Although not a native,
had the good fortune to be married to a Kirkintilloch lady.
Sir James was born in
Glasgow, and was the son of Mr. George M'Culloch, contractor; became a
partner in the firm of J. & A. Dennistoun, and went to Melbourne in
1853, to establish a branch there.
After conducting it for
ten years he founded a new firm in Melbourne, under the style of
M‘Culloch, Sellars & Co.
He was twice president of
the chamber of commerce, and chairman of several banks and leading
public companies of Melbourne.
Being strongly interested
in the politics of the colony he soon was called on to fill some minor
ministerial positions, and afterwards rose to be premier from 1862 till
1868, and, with slight intervals, till 1871. At the visit of H.R.H. the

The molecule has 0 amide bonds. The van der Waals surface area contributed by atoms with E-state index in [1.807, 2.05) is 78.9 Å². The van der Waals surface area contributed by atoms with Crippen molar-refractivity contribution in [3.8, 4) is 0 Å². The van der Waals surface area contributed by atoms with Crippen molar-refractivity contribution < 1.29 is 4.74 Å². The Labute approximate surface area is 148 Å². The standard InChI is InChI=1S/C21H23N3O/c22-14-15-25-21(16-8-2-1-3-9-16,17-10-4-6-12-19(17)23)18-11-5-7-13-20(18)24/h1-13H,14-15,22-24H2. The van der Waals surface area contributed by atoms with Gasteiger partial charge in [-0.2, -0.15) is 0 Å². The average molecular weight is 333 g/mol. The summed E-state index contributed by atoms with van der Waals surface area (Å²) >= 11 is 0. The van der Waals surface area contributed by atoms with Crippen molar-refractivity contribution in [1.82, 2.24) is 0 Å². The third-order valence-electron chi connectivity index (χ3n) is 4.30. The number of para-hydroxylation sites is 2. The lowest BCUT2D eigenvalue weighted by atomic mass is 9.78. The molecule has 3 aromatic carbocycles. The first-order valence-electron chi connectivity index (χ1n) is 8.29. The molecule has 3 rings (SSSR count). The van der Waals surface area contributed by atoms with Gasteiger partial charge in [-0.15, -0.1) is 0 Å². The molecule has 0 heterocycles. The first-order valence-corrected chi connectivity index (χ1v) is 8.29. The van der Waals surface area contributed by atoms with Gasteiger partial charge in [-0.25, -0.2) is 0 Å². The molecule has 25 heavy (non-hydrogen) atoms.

Duke of Edinburgh to the colony, Mr. M£Culloch was knighted, and shortly
afterwards paid a visit to Europe, and acted as agent-general for
Victoria In 1874 he received the title of K.C.M.G. For a second time he
became premier in 1875, and retained office till May, 1877, but his
popularity, at one time very great, had waned, and he soon afterwards
retired from public life, and went to England to live.
Sir James died at
Garbrand Hall, Ewell, Surrey, on 30th January, 1893, in the
seventyfourth year of his age, and was buried in the Necropolis,
Glasgow; the scene of his early days, but far from the colony where the
best part of his life and energies were spent.
Lady M‘Culloch, his
second wife—formerly Miss Inglis— who survives him, was long known and
respected in Kirkintilloch for her amiability of character and the
active interest she took in the industrial schools and every benevolent